First-time buyer lending recovers in Q2

Ryan Bembridge

September 13, 2016

Bank of England

First-time buyer activity bounced back as high loan-to-value lending increased in the second quarter of 2016, the Bank of England’s Mortgage Lenders and Administrators statistics have revealed.

First-time buyers saw their share of all gross mortgage lending rise from 16.9% in Q1 to 21.99% in Q2 2016 – close to its Q4 2015 level of 20.87%.

Lending above 90% LTV also recovered after falling off a cliff, as business above 90% LTV accounted for 4.06% of new business in Q2, up from 2.72% in Q1 and 3.18% in Q4 2015.

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Simon Crone, commercial director of AmTrust International, mortgage and special risks, said: “Lending to buyers with small deposits has bounced back sharply from a worrying fall in the first quarter to reach its highest level in over a year.

“The dramatic fall in Q1 reflects the increased activity of buy-to-let landlords ahead of April’s stamp duty changes, as first-time buyers who rely on high LTV lending were muscled out of the market.”

But Crone is worried the high LTV market will lose ground in the next quarter.

He added: “The early signs for high LTV lending in Q3 are worrying and suggest that Q2’s lending figures are unlikely to be repeated.

“Our recent LTV tracker found that the number of available mortgages for those with 5% deposits fell after the UK voted for Brexit, from 249 in June to 238 in August as lenders review their risk appetite in the wake of the vote.

“Along with Brexit, proposed regulatory changes could also lead to diminished lender appetite as a result of higher capital requirements for lenders offering high LTV loans, which would be an extra blow to lending to those with small deposits.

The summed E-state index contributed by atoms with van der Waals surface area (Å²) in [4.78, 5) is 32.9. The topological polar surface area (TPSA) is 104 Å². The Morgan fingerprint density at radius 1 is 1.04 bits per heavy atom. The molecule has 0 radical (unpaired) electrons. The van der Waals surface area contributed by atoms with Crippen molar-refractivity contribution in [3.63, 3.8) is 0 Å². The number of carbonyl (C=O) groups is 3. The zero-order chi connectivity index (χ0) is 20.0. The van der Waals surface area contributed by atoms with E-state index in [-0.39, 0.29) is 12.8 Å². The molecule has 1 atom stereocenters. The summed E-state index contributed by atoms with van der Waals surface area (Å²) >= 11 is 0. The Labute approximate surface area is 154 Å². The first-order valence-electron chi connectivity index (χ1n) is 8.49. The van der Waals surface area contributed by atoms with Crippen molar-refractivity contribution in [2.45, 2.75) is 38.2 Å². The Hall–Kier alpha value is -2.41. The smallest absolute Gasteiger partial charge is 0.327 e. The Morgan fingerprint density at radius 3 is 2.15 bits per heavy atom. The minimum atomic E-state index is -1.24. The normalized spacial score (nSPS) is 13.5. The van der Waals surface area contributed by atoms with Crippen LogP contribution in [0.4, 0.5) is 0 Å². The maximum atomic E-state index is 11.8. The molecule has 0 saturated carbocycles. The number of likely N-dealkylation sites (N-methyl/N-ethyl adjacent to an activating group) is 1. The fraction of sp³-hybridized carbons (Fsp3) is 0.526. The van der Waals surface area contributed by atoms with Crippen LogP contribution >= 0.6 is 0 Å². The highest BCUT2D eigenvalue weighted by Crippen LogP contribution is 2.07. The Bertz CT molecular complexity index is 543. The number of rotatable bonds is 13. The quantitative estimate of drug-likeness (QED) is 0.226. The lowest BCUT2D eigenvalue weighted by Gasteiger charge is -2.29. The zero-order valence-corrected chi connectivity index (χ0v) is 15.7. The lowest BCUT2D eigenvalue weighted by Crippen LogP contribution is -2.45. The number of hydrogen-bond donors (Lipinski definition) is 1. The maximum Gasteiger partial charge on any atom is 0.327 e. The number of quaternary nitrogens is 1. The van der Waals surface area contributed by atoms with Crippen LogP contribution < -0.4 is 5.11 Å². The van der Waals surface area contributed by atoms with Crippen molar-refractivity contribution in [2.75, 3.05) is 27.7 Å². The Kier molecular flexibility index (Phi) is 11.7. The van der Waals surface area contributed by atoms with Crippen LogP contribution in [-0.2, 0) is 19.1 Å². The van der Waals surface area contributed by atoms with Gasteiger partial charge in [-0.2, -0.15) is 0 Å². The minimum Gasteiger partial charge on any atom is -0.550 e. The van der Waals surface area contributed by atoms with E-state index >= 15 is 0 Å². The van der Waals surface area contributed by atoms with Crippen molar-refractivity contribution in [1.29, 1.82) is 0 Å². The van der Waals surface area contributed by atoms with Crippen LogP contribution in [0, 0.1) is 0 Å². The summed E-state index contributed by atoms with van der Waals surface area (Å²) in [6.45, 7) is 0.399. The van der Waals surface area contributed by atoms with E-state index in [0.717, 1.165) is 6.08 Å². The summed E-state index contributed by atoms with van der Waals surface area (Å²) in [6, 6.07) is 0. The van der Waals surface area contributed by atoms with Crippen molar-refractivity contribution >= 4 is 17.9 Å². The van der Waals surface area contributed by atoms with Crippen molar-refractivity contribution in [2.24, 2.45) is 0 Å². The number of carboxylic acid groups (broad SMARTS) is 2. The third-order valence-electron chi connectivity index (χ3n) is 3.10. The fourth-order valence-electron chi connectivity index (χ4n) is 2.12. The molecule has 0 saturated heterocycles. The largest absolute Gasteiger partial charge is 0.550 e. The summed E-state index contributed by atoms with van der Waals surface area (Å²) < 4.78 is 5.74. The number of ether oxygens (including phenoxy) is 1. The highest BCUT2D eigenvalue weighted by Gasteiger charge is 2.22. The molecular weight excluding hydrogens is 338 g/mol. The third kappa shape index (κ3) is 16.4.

“There is also a question mark as to what will happen when the Help to Buy mortgage guarantee scheme, which has been vital in stimulating this part of the mortgage market, comes to end later this year.

“It is clear that a long-term solution is needed. Private mortgage insurance is proven to be an effective tool at encouraging high LTV lending while also protecting the taxpayer, keeping risk down – of particular importance in the post-Brexit world – and maintaining high lending standards.”

Buy-to-let took a 13.11% of the market in Q2, down from 21.09% in Q1, with remortgage taking a 29.99% share in the first quarter after standing at 25.27% in the first quarter.

Mark Harris, chief executive of mortgage broker SPF Private Clients, said: “Unsurprisingly, there was as drop off in buy-to-let lending compared with Q1 as investors brought forward buying decisions to the first quarter of the year in order to beat the hike in stamp duty at the start of April. While buy-to-let has come under attack in recent times, with a number of tax changes as well as the increase in stamp duty for landlords, demand is likely to recover over the rest of the year as there remain precious few other options for people to invest their money.

“There was a significant uplift in remortgaging compared with the first quarter as homeowners took advantage of cheap mortgage rates. Although there is little sign of an interest rate rise on the horizon, fixed rates in particular are just too good to miss out on.”

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